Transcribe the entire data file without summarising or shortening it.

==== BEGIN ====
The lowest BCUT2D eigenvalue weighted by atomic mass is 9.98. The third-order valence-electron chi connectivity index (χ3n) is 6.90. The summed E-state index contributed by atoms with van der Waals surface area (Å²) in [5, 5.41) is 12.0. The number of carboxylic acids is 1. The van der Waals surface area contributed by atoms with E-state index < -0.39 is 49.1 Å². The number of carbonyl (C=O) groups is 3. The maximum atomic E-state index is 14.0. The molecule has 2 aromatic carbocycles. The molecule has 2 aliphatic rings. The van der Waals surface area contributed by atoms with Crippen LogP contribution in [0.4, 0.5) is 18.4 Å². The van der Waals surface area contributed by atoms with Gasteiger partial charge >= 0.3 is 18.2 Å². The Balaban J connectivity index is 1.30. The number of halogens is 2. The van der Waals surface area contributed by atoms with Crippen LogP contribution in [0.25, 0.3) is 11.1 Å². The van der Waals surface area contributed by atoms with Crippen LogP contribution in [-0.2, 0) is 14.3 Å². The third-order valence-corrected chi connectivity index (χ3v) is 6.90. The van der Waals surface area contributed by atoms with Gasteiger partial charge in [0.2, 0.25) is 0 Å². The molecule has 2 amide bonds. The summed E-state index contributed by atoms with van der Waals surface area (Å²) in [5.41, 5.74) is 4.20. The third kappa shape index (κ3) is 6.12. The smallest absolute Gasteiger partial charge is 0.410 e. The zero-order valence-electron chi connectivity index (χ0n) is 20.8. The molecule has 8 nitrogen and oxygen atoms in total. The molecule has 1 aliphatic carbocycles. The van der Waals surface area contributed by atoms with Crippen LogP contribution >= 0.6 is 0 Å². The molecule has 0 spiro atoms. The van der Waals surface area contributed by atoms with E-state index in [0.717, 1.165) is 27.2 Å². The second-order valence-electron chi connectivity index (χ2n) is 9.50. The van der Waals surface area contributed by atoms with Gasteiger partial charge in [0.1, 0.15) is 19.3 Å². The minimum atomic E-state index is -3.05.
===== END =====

The lowest BCUT2D eigenvalue weighted by atomic mass is 9.98. The third-order valence-electron chi connectivity index (χ3n) is 6.90. The summed E-state index contributed by atoms with van der Waals surface area (Å²) in [5, 5.41) is 12.0. The number of carboxylic acids is 1. The van der Waals surface area contributed by atoms with E-state index < -0.39 is 49.1 Å². The number of carbonyl (C=O) groups is 3. The maximum atomic E-state index is 14.0. The molecule has 2 aromatic carbocycles. The molecule has 2 aliphatic rings. The van der Waals surface area contributed by atoms with Crippen LogP contribution in [0.4, 0.5) is 18.4 Å². The van der Waals surface area contributed by atoms with Gasteiger partial charge >= 0.3 is 18.2 Å². The Balaban J connectivity index is 1.30. The number of halogens is 2. The van der Waals surface area contributed by atoms with Crippen LogP contribution in [0.25, 0.3) is 11.1 Å². The van der Waals surface area contributed by atoms with Crippen LogP contribution in [-0.2, 0) is 14.3 Å². The third-order valence-corrected chi connectivity index (χ3v) is 6.90. The van der Waals surface area contributed by atoms with Gasteiger partial charge in [0.2, 0.25) is 0 Å². The molecule has 2 amide bonds. The summed E-state index contributed by atoms with van der Waals surface area (Å²) in [5.41, 5.74) is 4.20. The third kappa shape index (κ3) is 6.12. The smallest absolute Gasteiger partial charge is 0.410 e. The zero-order valence-electron chi connectivity index (χ0n) is 20.8. The molecule has 8 nitrogen and oxygen atoms in total. The molecule has 1 aliphatic carbocycles. The van der Waals surface area contributed by atoms with Crippen LogP contribution >= 0.6 is 0 Å². The molecule has 0 spiro atoms. The van der Waals surface area contributed by atoms with E-state index in [0.717, 1.165) is 27.2 Å². The second-order valence-electron chi connectivity index (χ2n) is 9.50. The van der Waals surface area contributed by atoms with Gasteiger partial charge in [0.1, 0.15) is 19.3 Å². The minimum atomic E-state index is -3.05.